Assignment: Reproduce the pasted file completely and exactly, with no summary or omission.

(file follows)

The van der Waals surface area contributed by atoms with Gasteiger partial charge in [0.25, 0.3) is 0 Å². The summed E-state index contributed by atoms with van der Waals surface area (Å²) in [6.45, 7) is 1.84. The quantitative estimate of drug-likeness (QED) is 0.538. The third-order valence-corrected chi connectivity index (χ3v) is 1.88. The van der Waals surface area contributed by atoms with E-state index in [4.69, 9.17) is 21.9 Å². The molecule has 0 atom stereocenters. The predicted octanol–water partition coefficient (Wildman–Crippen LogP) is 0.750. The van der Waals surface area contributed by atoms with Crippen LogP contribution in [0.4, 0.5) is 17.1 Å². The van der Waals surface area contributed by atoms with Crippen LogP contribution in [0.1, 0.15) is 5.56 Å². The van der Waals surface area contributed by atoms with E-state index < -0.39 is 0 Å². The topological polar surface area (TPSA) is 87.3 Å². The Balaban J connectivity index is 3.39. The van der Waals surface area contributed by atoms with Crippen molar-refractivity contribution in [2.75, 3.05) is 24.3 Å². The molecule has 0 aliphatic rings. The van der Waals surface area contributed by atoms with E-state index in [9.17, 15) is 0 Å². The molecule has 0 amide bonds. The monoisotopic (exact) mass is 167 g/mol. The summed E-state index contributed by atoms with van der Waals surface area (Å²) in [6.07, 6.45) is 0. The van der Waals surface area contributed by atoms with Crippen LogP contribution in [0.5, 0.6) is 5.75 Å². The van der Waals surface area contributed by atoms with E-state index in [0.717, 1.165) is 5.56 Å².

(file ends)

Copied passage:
The van der Waals surface area contributed by atoms with Gasteiger partial charge in [0.25, 0.3) is 0 Å². The summed E-state index contributed by atoms with van der Waals surface area (Å²) in [6.45, 7) is 1.84. The quantitative estimate of drug-likeness (QED) is 0.538. The third-order valence-corrected chi connectivity index (χ3v) is 1.88. The van der Waals surface area contributed by atoms with E-state index in [4.69, 9.17) is 21.9 Å². The molecule has 0 atom stereocenters. The predicted octanol–water partition coefficient (Wildman–Crippen LogP) is 0.750. The van der Waals surface area contributed by atoms with Crippen LogP contribution in [0.4, 0.5) is 17.1 Å². The van der Waals surface area contributed by atoms with Crippen LogP contribution in [0.1, 0.15) is 5.56 Å². The van der Waals surface area contributed by atoms with E-state index < -0.39 is 0 Å². The topological polar surface area (TPSA) is 87.3 Å². The Balaban J connectivity index is 3.39. The van der Waals surface area contributed by atoms with Crippen molar-refractivity contribution in [2.75, 3.05) is 24.3 Å². The molecule has 0 aliphatic rings. The van der Waals surface area contributed by atoms with E-state index in [9.17, 15) is 0 Å². The molecule has 0 amide bonds. The monoisotopic (exact) mass is 167 g/mol. The summed E-state index contributed by atoms with van der Waals surface area (Å²) in [6.07, 6.45) is 0. The van der Waals surface area contributed by atoms with Crippen LogP contribution in [0.5, 0.6) is 5.75 Å². The van der Waals surface area contributed by atoms with E-state index in [0.717, 1.165) is 5.56 Å².